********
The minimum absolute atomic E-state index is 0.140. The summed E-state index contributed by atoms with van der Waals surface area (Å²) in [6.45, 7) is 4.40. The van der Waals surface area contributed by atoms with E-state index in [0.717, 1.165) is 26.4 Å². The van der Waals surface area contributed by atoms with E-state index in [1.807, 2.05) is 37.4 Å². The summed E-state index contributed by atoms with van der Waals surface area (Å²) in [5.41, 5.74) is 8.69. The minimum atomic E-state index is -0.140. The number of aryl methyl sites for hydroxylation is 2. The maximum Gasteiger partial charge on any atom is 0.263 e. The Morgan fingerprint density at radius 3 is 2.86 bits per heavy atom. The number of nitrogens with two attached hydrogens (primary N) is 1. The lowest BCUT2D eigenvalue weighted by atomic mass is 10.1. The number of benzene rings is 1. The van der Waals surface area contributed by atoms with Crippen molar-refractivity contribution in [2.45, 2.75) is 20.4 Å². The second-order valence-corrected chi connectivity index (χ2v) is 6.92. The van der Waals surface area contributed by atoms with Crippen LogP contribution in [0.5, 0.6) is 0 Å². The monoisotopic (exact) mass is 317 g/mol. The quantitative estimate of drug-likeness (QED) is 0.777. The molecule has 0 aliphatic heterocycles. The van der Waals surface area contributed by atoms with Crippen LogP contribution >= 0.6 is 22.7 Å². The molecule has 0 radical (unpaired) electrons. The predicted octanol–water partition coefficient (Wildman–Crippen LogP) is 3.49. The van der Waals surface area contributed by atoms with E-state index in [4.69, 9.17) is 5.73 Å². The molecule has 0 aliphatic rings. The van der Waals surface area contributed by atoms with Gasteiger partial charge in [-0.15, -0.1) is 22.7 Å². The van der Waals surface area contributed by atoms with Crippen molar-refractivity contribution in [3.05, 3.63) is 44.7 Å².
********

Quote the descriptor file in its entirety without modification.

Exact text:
The minimum absolute atomic E-state index is 0.140. The summed E-state index contributed by atoms with van der Waals surface area (Å²) in [6.45, 7) is 4.40. The van der Waals surface area contributed by atoms with E-state index in [0.717, 1.165) is 26.4 Å². The van der Waals surface area contributed by atoms with E-state index in [1.807, 2.05) is 37.4 Å². The summed E-state index contributed by atoms with van der Waals surface area (Å²) in [5.41, 5.74) is 8.69. The minimum atomic E-state index is -0.140. The number of aryl methyl sites for hydroxylation is 2. The maximum Gasteiger partial charge on any atom is 0.263 e. The Morgan fingerprint density at radius 3 is 2.86 bits per heavy atom. The number of nitrogens with two attached hydrogens (primary N) is 1. The lowest BCUT2D eigenvalue weighted by atomic mass is 10.1. The number of benzene rings is 1. The van der Waals surface area contributed by atoms with Crippen molar-refractivity contribution in [2.45, 2.75) is 20.4 Å². The second-order valence-corrected chi connectivity index (χ2v) is 6.92. The van der Waals surface area contributed by atoms with Crippen LogP contribution in [0.5, 0.6) is 0 Å². The monoisotopic (exact) mass is 317 g/mol. The quantitative estimate of drug-likeness (QED) is 0.777. The molecule has 0 aliphatic heterocycles. The van der Waals surface area contributed by atoms with Crippen LogP contribution >= 0.6 is 22.7 Å². The molecule has 0 radical (unpaired) electrons. The predicted octanol–water partition coefficient (Wildman–Crippen LogP) is 3.49. The van der Waals surface area contributed by atoms with E-state index in [4.69, 9.17) is 5.73 Å². The molecule has 0 aliphatic rings. The van der Waals surface area contributed by atoms with Gasteiger partial charge in [-0.15, -0.1) is 22.7 Å². The van der Waals surface area contributed by atoms with Crippen molar-refractivity contribution in [3.05, 3.63) is 44.7 Å².